All of working-class America benefitted from that last surge in home prices. The millions of homeowners who borrowed against their properties to keep their businesses running or to hire contractors to improve their homes fueled our economic growth. Rising home equity was the only significant increase in lower- and middle-class wealth.
With wages stagnant or declining, jobs outsourced, unions vilified and true wealth siphoned off by Wall Street gamblers, it was the housing bubble that provided the last, dying ember of the American dream. The housing bubble was an irresistible mirage of prosperity to the thirsty.
Brown keeps his promise
Re “The governor’s democracy dodge,” Opinion, Feb. 14
William Voegeli’s contention that Gov. Jerry Brown should have campaigned on a direct pledge of higher taxes is specious. During the campaign, Brown repeatedly stated that he would ask the people of California to vote on increasing taxes. His State of the State message is consistent with his campaign statements.
Voegeli creates a straw man, whom he then ridicules, pretending it represents a position that Brown never took. This technique isn’t new to politics, but it’s one that Republicans have been using with increasing frequency since the Clinton administration.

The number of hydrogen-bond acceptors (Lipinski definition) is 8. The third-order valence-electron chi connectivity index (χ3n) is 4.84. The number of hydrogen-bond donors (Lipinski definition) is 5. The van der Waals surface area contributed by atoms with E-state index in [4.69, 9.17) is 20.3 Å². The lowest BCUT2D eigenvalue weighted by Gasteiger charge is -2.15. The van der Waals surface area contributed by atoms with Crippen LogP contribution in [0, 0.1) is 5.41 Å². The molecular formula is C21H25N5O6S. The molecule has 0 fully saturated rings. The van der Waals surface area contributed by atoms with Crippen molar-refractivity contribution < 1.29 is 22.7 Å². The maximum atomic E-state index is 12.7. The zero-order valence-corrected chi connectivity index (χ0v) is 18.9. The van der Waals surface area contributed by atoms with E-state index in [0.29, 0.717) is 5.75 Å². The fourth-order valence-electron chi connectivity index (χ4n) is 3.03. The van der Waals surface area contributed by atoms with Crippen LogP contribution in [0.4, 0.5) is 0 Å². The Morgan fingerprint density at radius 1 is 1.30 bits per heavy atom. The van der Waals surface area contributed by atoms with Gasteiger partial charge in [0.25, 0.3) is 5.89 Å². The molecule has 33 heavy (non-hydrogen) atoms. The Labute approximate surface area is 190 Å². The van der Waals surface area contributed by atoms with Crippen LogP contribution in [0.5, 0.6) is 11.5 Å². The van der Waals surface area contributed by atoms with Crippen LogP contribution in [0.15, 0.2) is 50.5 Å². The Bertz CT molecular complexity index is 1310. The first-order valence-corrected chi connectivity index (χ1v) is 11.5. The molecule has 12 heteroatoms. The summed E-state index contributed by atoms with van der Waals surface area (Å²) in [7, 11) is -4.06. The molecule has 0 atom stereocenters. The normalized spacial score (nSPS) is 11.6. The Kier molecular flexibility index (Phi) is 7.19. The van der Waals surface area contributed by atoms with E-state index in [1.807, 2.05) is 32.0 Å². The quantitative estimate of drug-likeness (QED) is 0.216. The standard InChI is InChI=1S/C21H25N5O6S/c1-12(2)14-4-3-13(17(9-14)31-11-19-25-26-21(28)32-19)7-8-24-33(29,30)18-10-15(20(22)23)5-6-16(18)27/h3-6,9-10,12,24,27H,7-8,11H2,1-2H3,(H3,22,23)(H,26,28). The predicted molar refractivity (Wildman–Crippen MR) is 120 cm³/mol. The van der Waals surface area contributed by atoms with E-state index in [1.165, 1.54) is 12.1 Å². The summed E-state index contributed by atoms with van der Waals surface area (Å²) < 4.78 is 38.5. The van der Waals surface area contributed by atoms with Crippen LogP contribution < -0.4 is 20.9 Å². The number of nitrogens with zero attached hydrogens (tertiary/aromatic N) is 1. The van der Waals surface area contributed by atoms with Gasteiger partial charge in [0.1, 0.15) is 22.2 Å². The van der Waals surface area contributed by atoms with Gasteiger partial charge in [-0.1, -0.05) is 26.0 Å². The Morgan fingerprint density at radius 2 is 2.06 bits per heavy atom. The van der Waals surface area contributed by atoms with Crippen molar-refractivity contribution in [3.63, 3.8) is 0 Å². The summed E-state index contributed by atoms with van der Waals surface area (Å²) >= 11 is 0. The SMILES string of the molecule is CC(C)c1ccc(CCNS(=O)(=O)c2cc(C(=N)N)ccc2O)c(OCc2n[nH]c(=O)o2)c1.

It’s become threadbare, and Republicans should give it up out of simple embarrassment.
Voegeli writes: “It would be ‘unconscionable,’ according to Gov. Jerry Brown, for the Legislature to ‘block a vote of the people’ on a five-year extension of the 2009 tax increases due to expire in June. ‘It is time for a legislative check-in with the people of California,’ he said in his State of the State address.”
How laughable. This is coming from the man who refused to defend Proposition 8 in court as was required by his last job as attorney general. The law was passed by the very same voters he now shows so much concern for.
Don’t tread on Roosevelt
Re “A scathing critique of FDR,” Feb. 13
Right-wing historian Burton Folsom Jr. writes in his book that he “remembers his dad, a savings and loan executive, complaining about high taxes and Roosevelt’s craving ambition.”
To write something like that tells me that neither Folsom nor his dad, who could complain about high taxes when millions of Americans didn’t make enough money to even pay taxes, were little touched by the Depression. I’m a child of the Depression. I remember.
The big difference with Franklin D. Roosevelt is that he put the benefits at the bottom of the economic pyramid and let them “bubble up.” President Obama has seen fit to put the benefits at the top and hope they “trickle down.” This effort has had spectacularly little success.
Folsom’s disparaging comments about Roosevelt make people like me, who lived through that terrible period, a little bit ill.
Discrediting the New Deal is a way of criticizing Obama.
Determining how the economy’s performance is affected by policy is a tricky business. But allowing the big banks and carmakers to go bankrupt would have resulted in the loss of millions of jobs. Obama’s healthcare reform allows millions of Americans with preexisting conditions to qualify for coverage.
FDR and Obama helped people in the country’s time of need. These are facts that cannot be rewritten.
Re “Bitter dispute plays out in negotiations,” Feb. 17
I find it hard to believe that there was no news more important than Mel Gibson’s personal problems to put on the front page of The Times. This is the kind of “journalism” that makes longtime subscribers reconsider.